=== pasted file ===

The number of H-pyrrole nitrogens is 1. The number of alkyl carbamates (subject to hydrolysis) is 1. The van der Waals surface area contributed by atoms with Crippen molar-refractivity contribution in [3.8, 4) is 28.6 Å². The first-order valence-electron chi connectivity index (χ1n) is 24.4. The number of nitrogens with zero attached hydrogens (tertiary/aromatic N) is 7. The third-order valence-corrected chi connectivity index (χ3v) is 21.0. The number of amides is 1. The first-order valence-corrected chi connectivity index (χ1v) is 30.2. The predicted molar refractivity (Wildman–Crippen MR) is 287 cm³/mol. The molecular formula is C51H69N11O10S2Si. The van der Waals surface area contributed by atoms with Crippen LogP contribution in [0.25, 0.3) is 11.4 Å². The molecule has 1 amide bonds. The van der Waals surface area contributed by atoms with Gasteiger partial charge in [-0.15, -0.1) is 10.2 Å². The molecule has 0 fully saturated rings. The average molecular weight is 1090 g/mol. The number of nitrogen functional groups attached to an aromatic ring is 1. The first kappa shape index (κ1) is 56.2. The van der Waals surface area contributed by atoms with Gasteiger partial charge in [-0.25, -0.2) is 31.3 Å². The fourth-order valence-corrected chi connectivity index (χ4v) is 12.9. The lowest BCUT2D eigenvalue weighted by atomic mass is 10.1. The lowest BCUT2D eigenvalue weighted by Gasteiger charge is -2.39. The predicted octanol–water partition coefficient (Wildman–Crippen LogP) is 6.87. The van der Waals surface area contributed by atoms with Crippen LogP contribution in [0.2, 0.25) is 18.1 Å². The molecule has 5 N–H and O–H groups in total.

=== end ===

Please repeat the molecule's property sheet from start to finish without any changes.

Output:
The number of H-pyrrole nitrogens is 1. The number of alkyl carbamates (subject to hydrolysis) is 1. The van der Waals surface area contributed by atoms with Crippen molar-refractivity contribution in [3.8, 4) is 28.6 Å². The first-order valence-electron chi connectivity index (χ1n) is 24.4. The number of nitrogens with zero attached hydrogens (tertiary/aromatic N) is 7. The third-order valence-corrected chi connectivity index (χ3v) is 21.0. The number of amides is 1. The first-order valence-corrected chi connectivity index (χ1v) is 30.2. The predicted molar refractivity (Wildman–Crippen MR) is 287 cm³/mol. The molecular formula is C51H69N11O10S2Si. The van der Waals surface area contributed by atoms with Crippen LogP contribution in [0.25, 0.3) is 11.4 Å². The molecule has 1 amide bonds. The van der Waals surface area contributed by atoms with Gasteiger partial charge in [-0.15, -0.1) is 10.2 Å². The molecule has 0 fully saturated rings. The average molecular weight is 1090 g/mol. The number of nitrogen functional groups attached to an aromatic ring is 1. The first kappa shape index (κ1) is 56.2. The van der Waals surface area contributed by atoms with Gasteiger partial charge in [-0.25, -0.2) is 31.3 Å². The fourth-order valence-corrected chi connectivity index (χ4v) is 12.9. The lowest BCUT2D eigenvalue weighted by atomic mass is 10.1. The lowest BCUT2D eigenvalue weighted by Gasteiger charge is -2.39. The predicted octanol–water partition coefficient (Wildman–Crippen LogP) is 6.87. The van der Waals surface area contributed by atoms with Crippen LogP contribution in [0.2, 0.25) is 18.1 Å². The molecule has 5 N–H and O–H groups in total.